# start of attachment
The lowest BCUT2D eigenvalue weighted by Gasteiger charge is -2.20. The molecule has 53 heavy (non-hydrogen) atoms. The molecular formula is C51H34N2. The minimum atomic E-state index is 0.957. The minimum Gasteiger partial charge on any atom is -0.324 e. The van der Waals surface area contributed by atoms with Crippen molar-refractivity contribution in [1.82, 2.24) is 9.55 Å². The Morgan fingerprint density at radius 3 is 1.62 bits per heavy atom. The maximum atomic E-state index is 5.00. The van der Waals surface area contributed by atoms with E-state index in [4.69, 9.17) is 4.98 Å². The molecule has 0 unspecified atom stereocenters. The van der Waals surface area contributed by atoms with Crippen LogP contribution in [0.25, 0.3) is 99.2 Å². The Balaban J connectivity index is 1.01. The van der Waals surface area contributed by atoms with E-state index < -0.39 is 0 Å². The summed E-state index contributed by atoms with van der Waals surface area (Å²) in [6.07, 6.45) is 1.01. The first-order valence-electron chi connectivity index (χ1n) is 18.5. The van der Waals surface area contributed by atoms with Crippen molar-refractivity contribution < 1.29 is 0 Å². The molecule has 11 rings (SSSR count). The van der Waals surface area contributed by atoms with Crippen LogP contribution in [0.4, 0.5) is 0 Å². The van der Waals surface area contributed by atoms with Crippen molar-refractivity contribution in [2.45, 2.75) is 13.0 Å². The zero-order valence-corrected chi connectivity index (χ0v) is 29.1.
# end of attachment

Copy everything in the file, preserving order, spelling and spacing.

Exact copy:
The lowest BCUT2D eigenvalue weighted by Gasteiger charge is -2.20. The molecule has 53 heavy (non-hydrogen) atoms. The molecular formula is C51H34N2. The minimum atomic E-state index is 0.957. The minimum Gasteiger partial charge on any atom is -0.324 e. The van der Waals surface area contributed by atoms with Crippen molar-refractivity contribution in [1.82, 2.24) is 9.55 Å². The Morgan fingerprint density at radius 3 is 1.62 bits per heavy atom. The maximum atomic E-state index is 5.00. The van der Waals surface area contributed by atoms with E-state index in [4.69, 9.17) is 4.98 Å². The molecule has 0 unspecified atom stereocenters. The van der Waals surface area contributed by atoms with Crippen LogP contribution in [0.25, 0.3) is 99.2 Å². The Balaban J connectivity index is 1.01. The van der Waals surface area contributed by atoms with E-state index < -0.39 is 0 Å². The summed E-state index contributed by atoms with van der Waals surface area (Å²) in [6.07, 6.45) is 1.01. The first-order valence-electron chi connectivity index (χ1n) is 18.5. The van der Waals surface area contributed by atoms with Crippen molar-refractivity contribution < 1.29 is 0 Å². The molecule has 11 rings (SSSR count). The van der Waals surface area contributed by atoms with Crippen LogP contribution in [0.4, 0.5) is 0 Å². The van der Waals surface area contributed by atoms with Crippen molar-refractivity contribution in [2.45, 2.75) is 13.0 Å². The zero-order valence-corrected chi connectivity index (χ0v) is 29.1.